But not everyone is against Pine. Some faculty members have pointed out that it’s not unheard of for a professor to nurse in the classroom. In fact, there is one professor who says she breastfed two of her children during AU research seminars after asking permission from the students present in those classes. She says that Pine’s response in her parenting crisis could provide a teachable moment to the students.

“Why don’t we use this as an opportunity to have a discussion about how one can actually be an embodied person in the classroom?” Findlay said, adding that this episode challenges the perception that faculty members are nothing more than “walking brains – that we don’t have lives and we don’t have bodies.”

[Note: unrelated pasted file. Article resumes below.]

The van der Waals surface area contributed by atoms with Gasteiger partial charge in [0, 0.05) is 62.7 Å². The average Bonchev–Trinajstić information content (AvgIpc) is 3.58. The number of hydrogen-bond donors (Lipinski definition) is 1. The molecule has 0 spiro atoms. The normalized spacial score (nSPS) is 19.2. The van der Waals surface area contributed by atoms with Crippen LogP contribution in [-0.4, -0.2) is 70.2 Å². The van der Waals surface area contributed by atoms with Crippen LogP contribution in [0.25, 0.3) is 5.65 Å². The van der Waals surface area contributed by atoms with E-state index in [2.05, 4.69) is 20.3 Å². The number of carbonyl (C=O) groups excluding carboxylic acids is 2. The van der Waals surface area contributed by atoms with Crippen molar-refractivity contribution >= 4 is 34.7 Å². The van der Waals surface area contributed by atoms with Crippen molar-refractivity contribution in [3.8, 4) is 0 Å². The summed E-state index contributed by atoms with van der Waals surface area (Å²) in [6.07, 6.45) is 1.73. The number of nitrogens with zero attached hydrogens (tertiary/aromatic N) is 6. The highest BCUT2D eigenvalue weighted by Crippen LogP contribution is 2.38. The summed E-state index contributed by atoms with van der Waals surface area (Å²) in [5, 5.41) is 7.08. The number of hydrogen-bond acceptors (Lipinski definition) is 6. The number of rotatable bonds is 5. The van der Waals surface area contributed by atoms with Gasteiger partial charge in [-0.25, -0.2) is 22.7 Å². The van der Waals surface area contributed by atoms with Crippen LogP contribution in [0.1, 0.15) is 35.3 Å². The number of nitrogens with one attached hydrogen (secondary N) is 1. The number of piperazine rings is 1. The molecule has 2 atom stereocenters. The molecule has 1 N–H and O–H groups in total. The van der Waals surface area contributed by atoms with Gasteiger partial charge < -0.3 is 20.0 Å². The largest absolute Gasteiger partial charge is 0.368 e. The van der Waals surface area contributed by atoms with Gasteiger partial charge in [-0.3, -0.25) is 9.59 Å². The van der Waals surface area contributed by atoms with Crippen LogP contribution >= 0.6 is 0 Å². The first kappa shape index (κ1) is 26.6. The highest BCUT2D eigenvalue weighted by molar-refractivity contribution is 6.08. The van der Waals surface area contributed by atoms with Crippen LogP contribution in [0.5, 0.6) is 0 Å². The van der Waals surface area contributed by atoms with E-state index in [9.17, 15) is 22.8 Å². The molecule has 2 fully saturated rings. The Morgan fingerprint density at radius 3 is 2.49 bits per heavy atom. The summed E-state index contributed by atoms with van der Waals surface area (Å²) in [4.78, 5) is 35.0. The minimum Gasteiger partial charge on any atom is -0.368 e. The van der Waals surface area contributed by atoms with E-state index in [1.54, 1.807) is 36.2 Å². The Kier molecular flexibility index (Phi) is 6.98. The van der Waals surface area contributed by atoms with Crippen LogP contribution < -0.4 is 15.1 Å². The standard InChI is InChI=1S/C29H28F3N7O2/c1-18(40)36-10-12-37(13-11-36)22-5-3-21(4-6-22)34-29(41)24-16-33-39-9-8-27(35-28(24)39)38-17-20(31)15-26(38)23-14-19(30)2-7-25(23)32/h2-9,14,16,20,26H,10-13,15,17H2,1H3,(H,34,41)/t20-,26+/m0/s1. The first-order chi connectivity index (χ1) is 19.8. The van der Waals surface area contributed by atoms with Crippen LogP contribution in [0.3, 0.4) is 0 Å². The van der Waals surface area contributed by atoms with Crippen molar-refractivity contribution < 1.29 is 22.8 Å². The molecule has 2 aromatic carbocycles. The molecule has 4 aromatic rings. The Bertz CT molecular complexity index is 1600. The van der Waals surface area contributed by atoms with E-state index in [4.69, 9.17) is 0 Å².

The buzz online is similar; while there are those that say her decision was unprofessional. Others are saying that the focus shouldn’t be on her decision to breastfeed in class, but on how to better help parents when faced with difficult parenting decisions. What’s your take on the controversial topic?

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About the author


Kate Givans is a wife and a mother of five—four sons (one with autism) and a daughter. She’s an advocate for breastfeeding, women’s rights, against domestic violence, and equality for all. When not writing—be it creating her next romance novel or here on Growing Your Baby—Kate can be found discussing humanitarian issues, animal rights, eco-awareness, food, parenting, and her favorite books and shows on Twitter or Facebook. Laundry is the bane of her existence, but armed with a cup of coffee, she sometimes she gets it done.